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Secrets of the Townhouse Bar

What mysteries are hidden at the oldest bar at Venice Beach?

Founded in 1915, the Townhouse Bar is the oldest bar west of Downtown Los Angeles. There is a secret behind this vintage bar that the locals don't even know about. See the video below and discover the mysteries past of the Townhouse Bar.

This video will show you the little known history of the Townhouse Bar. Locals refer to the Townhouse as the evening hot spot at Venice Beach, but most patrons are not aware of the interesting story behind the Townhouse Bar.

History of the Townhouse Bar

Menotti's Bar in 1915 before it became Menotti's Buffet during Prohibition and drove the real bar underground, literally

By George Czarnecki
Bar Historian

The Townhouse bar at Venice Beach is the oldest bar on the west side of Los Angeles and you would need to go to downtown Los Angeles to find another bar of this vintage. This bar was originally built in 1915 by a man named Caesar Menotti, and was called Menotti's Buffet, a name which is still inlaid in the tile near the front door. Caesar Menotti was clearly a "connected" guy, and when Prohibition was enacted in 1920, he laid out groceries in the upper bar and moved his real bar operation downstairs, which he ran as a speakeasy until Prohibition was repealed in 1933. There were no stairways down to the basement bar during those speakeasy years. You got down to the bar through trapdoors with little two-person, rope-operated elevators. You had to know the bartender, and you had to behave.

The "connected" guy of Venice, Caesar Menotti, supplied the hotels of Venice with liquor during Prohibition through the secret tunnel network

In those days there was a huge pier here at the end of Windward Avenue called the Abbot Kinney Pier, much bigger than the Santa Monica Pier is today. Abbot Kinney established the Venice of America in 1904 to be a replica of Venice, Italy and be a cultural center of Southern California. During the Prohibition years the territorial waters of the United States only extended three miles. Caesar Menotti had liquor ships, mostly coming down from Vancouver, Canada, which would stand off beyond that three-mile limit and send small boats loaded with liquor underneath that pier. From the base of the pier there was a big steam and utilities tunnel which ran through the basement of Menotti's Buffet. Abbot Kinney's entire downtown Venice was serviced by those tunnels. Menotti's people would bring the liquor through the tunnel and stock the downstairs speakeasy. The north side of Windward Avenue was one solid wall of hotels, from Pacific Avenue to the Boardwalk, on the comer of which stood Kinney's cornerstone, the Saint Mark's Hotel. It's said that the local powers-that-be had an interest in seeing those hotels were stocked first-cabin, meaning with liquor. So after stocking his bar downstairs Menotti would run case lots of liquor across the street to the hotels. It seems the police were persuaded to turn a blind eye to this arrangement, and this old saloon became the conduit through whereby the liquor came into Venice all through Prohibition.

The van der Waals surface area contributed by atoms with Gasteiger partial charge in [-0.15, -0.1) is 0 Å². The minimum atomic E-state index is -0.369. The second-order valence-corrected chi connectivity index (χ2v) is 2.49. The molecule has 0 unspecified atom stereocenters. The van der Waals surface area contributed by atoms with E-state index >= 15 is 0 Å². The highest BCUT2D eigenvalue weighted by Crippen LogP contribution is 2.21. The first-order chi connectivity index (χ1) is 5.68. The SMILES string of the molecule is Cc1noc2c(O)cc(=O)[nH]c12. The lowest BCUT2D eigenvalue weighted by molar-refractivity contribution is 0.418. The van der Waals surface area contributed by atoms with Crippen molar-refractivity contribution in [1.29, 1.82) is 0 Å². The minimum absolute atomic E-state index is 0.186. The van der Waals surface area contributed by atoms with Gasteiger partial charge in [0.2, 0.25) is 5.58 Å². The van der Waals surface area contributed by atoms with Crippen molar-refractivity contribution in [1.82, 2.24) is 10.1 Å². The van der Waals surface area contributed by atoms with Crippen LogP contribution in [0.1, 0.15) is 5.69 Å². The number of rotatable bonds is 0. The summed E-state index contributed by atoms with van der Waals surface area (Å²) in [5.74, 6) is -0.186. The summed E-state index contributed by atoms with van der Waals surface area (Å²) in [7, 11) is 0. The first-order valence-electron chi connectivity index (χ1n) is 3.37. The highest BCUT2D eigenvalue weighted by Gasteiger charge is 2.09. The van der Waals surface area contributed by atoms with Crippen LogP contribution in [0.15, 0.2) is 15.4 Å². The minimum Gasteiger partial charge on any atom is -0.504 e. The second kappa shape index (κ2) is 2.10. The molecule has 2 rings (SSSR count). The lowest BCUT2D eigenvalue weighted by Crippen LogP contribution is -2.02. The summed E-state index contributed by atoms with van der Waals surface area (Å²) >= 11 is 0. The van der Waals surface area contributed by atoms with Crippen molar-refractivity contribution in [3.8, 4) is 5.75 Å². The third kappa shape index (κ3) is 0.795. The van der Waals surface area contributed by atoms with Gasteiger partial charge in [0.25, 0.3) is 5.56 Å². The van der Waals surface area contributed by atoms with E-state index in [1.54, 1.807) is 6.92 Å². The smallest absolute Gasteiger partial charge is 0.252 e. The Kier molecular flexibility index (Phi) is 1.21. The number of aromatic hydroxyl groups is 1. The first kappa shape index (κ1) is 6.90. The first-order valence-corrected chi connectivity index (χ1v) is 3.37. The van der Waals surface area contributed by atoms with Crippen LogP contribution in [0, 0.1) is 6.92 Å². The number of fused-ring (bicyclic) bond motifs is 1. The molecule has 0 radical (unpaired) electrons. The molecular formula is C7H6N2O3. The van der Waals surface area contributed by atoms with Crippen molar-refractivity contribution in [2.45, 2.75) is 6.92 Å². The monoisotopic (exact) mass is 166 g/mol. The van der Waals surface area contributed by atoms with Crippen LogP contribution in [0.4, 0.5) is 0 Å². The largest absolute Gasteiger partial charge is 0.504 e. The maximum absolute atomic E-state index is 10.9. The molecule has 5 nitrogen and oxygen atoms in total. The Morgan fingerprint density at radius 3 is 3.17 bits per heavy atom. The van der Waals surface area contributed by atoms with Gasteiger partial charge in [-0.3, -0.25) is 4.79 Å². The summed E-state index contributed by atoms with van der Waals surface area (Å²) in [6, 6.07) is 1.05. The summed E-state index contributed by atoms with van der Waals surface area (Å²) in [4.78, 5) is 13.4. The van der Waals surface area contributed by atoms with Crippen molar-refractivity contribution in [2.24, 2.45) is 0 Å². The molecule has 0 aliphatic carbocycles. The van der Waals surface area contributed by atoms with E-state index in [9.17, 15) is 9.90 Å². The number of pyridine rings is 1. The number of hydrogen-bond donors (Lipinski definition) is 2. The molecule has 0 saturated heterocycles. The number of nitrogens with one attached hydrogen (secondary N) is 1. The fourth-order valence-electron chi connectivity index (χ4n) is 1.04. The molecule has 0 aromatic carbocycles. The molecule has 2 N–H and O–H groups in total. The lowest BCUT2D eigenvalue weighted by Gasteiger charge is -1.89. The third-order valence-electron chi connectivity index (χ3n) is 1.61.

This vintage postcard from 1915 is an artist's rendering of the bar before it was built

After the Probations Repeal in 1933 the downstairs speakeasy was run as the Club Del Monte and the bar went through several ownership changes. In the 1950's the name of the bar was changed to Grady's Townhouse. Frank and Annie Bennett took over operation of the Townhouse in 1966 and Frank put in the present stairways to the speakeasy in 1968, using it as an entertainment venue, where he had music seven nights a week and matinees on Saturday and Sunday.

This 1918 vintage postcard shows the wall of hotels on Windward Avenue

Louie Ryan, who knew Frank Bennett and knows the historical significance of this old saloon, took over the operation in June of 2007 and has done extensive renovation to the place, especially restoring the old speakeasy to an underground elegance reflective of the best of the Prohibition period. Louie plans for a very special experience with the speakeasy. You'll have to dress up a little to get in. The music will be small groups and cool jazz, and an access to what was, historically, a more sophisticated side of the cocktail culture. The Townhouse would like to provide the kind of venue where, should Caesar Menotti himself step back into his speakeasy, he'd feel right at home.

Photo credits: Tom Anderson, historian from Venice High School provided the photos from the school's collection